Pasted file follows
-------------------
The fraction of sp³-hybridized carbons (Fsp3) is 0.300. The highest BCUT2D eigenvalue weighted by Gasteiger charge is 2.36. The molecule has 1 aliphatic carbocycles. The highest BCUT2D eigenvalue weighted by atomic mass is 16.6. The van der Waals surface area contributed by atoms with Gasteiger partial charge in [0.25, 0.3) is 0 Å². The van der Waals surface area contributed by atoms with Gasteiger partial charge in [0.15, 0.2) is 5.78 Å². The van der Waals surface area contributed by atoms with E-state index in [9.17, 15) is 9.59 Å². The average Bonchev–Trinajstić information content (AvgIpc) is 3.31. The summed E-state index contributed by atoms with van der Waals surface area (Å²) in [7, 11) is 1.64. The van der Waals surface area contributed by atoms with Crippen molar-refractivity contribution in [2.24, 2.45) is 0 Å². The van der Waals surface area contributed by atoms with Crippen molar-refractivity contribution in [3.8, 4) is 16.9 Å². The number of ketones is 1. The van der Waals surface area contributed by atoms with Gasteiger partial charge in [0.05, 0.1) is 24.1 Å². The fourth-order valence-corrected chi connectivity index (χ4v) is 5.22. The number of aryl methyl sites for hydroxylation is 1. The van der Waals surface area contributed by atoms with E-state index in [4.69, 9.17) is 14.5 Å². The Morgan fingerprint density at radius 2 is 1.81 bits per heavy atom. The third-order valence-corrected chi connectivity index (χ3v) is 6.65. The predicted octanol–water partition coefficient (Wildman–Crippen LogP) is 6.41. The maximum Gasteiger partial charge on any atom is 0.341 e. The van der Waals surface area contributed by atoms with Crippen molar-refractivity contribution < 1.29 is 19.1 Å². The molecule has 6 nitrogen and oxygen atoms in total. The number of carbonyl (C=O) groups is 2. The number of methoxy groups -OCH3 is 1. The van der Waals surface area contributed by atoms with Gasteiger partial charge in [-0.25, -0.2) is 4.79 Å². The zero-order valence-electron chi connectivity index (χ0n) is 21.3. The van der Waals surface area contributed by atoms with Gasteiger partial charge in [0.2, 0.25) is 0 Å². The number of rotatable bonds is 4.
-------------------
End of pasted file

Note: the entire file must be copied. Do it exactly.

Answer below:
The fraction of sp³-hybridized carbons (Fsp3) is 0.300. The highest BCUT2D eigenvalue weighted by Gasteiger charge is 2.36. The molecule has 1 aliphatic carbocycles. The highest BCUT2D eigenvalue weighted by atomic mass is 16.6. The van der Waals surface area contributed by atoms with Gasteiger partial charge in [0.25, 0.3) is 0 Å². The van der Waals surface area contributed by atoms with Gasteiger partial charge in [0.15, 0.2) is 5.78 Å². The van der Waals surface area contributed by atoms with E-state index in [9.17, 15) is 9.59 Å². The average Bonchev–Trinajstić information content (AvgIpc) is 3.31. The summed E-state index contributed by atoms with van der Waals surface area (Å²) in [7, 11) is 1.64. The van der Waals surface area contributed by atoms with Crippen molar-refractivity contribution in [2.24, 2.45) is 0 Å². The van der Waals surface area contributed by atoms with Crippen molar-refractivity contribution in [3.8, 4) is 16.9 Å². The number of ketones is 1. The van der Waals surface area contributed by atoms with Gasteiger partial charge in [0.05, 0.1) is 24.1 Å². The fourth-order valence-corrected chi connectivity index (χ4v) is 5.22. The number of aryl methyl sites for hydroxylation is 1. The van der Waals surface area contributed by atoms with E-state index in [4.69, 9.17) is 14.5 Å². The Morgan fingerprint density at radius 2 is 1.81 bits per heavy atom. The third-order valence-corrected chi connectivity index (χ3v) is 6.65. The predicted octanol–water partition coefficient (Wildman–Crippen LogP) is 6.41. The maximum Gasteiger partial charge on any atom is 0.341 e. The van der Waals surface area contributed by atoms with Crippen molar-refractivity contribution < 1.29 is 19.1 Å². The molecule has 6 nitrogen and oxygen atoms in total. The number of carbonyl (C=O) groups is 2. The number of methoxy groups -OCH3 is 1. The van der Waals surface area contributed by atoms with Gasteiger partial charge in [-0.25, -0.2) is 4.79 Å². The zero-order valence-electron chi connectivity index (χ0n) is 21.3. The van der Waals surface area contributed by atoms with Gasteiger partial charge in [0.2, 0.25) is 0 Å². The number of rotatable bonds is 4.